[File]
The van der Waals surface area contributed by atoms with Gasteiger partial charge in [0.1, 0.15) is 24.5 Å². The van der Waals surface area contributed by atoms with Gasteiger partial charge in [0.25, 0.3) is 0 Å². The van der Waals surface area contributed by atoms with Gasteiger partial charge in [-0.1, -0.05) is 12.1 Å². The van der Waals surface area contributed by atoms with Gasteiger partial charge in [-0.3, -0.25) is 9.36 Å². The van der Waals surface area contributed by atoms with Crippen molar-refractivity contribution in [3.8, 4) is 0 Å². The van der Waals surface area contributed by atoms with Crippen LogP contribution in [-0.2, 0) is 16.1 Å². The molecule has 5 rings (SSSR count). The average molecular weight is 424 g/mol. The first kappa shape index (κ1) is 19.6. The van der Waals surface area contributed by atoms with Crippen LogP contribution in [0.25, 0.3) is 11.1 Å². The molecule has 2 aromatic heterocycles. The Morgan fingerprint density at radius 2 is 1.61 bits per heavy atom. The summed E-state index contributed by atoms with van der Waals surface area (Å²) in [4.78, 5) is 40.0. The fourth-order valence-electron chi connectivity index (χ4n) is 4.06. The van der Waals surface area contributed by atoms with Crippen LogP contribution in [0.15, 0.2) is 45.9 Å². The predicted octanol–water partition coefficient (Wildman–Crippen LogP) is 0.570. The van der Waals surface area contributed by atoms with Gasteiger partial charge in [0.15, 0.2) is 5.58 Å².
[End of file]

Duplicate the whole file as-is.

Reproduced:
The van der Waals surface area contributed by atoms with Gasteiger partial charge in [0.1, 0.15) is 24.5 Å². The van der Waals surface area contributed by atoms with Gasteiger partial charge in [0.25, 0.3) is 0 Å². The van der Waals surface area contributed by atoms with Gasteiger partial charge in [-0.1, -0.05) is 12.1 Å². The van der Waals surface area contributed by atoms with Gasteiger partial charge in [-0.3, -0.25) is 9.36 Å². The van der Waals surface area contributed by atoms with Crippen molar-refractivity contribution in [3.8, 4) is 0 Å². The van der Waals surface area contributed by atoms with Crippen LogP contribution in [-0.2, 0) is 16.1 Å². The molecule has 5 rings (SSSR count). The average molecular weight is 424 g/mol. The first kappa shape index (κ1) is 19.6. The van der Waals surface area contributed by atoms with Crippen LogP contribution in [0.25, 0.3) is 11.1 Å². The molecule has 2 aromatic heterocycles. The Morgan fingerprint density at radius 2 is 1.61 bits per heavy atom. The summed E-state index contributed by atoms with van der Waals surface area (Å²) in [4.78, 5) is 40.0. The fourth-order valence-electron chi connectivity index (χ4n) is 4.06. The van der Waals surface area contributed by atoms with Crippen LogP contribution in [0.15, 0.2) is 45.9 Å². The predicted octanol–water partition coefficient (Wildman–Crippen LogP) is 0.570. The van der Waals surface area contributed by atoms with Gasteiger partial charge in [0.15, 0.2) is 5.58 Å².